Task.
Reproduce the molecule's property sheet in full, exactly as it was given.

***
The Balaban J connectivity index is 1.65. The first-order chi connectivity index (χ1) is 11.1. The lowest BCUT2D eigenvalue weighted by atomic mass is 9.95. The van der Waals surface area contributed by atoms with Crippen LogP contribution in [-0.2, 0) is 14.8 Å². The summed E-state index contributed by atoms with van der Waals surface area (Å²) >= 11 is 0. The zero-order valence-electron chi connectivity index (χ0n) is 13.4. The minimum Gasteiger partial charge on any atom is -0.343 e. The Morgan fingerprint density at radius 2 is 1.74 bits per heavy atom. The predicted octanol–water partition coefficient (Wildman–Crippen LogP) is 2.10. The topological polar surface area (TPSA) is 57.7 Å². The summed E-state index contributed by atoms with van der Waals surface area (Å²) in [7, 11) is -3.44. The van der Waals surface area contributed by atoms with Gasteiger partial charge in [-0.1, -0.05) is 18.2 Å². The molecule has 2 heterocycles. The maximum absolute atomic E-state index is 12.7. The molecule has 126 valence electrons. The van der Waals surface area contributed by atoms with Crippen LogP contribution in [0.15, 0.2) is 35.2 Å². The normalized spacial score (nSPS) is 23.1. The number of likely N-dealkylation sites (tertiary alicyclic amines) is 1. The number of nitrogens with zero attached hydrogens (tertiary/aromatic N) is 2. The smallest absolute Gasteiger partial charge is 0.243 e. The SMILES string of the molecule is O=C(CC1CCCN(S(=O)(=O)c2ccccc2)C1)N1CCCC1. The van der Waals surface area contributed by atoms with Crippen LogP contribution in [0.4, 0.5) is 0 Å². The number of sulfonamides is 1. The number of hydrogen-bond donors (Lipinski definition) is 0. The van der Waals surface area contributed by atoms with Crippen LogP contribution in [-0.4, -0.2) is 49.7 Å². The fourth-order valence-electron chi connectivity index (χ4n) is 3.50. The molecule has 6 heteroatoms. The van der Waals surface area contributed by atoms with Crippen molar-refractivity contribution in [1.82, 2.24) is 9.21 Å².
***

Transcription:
The Balaban J connectivity index is 1.65. The first-order chi connectivity index (χ1) is 11.1. The lowest BCUT2D eigenvalue weighted by atomic mass is 9.95. The van der Waals surface area contributed by atoms with Crippen LogP contribution in [-0.2, 0) is 14.8 Å². The summed E-state index contributed by atoms with van der Waals surface area (Å²) >= 11 is 0. The zero-order valence-electron chi connectivity index (χ0n) is 13.4. The minimum Gasteiger partial charge on any atom is -0.343 e. The Morgan fingerprint density at radius 2 is 1.74 bits per heavy atom. The predicted octanol–water partition coefficient (Wildman–Crippen LogP) is 2.10. The topological polar surface area (TPSA) is 57.7 Å². The summed E-state index contributed by atoms with van der Waals surface area (Å²) in [7, 11) is -3.44. The van der Waals surface area contributed by atoms with Gasteiger partial charge in [-0.1, -0.05) is 18.2 Å². The molecule has 2 heterocycles. The maximum absolute atomic E-state index is 12.7. The molecule has 126 valence electrons. The van der Waals surface area contributed by atoms with Crippen LogP contribution in [0.15, 0.2) is 35.2 Å². The normalized spacial score (nSPS) is 23.1. The number of likely N-dealkylation sites (tertiary alicyclic amines) is 1. The number of nitrogens with zero attached hydrogens (tertiary/aromatic N) is 2. The smallest absolute Gasteiger partial charge is 0.243 e. The SMILES string of the molecule is O=C(CC1CCCN(S(=O)(=O)c2ccccc2)C1)N1CCCC1. The van der Waals surface area contributed by atoms with Crippen LogP contribution in [0.4, 0.5) is 0 Å². The number of sulfonamides is 1. The number of hydrogen-bond donors (Lipinski definition) is 0. The van der Waals surface area contributed by atoms with Crippen LogP contribution in [-0.4, -0.2) is 49.7 Å². The fourth-order valence-electron chi connectivity index (χ4n) is 3.50. The molecule has 6 heteroatoms. The van der Waals surface area contributed by atoms with Crippen molar-refractivity contribution in [1.82, 2.24) is 9.21 Å².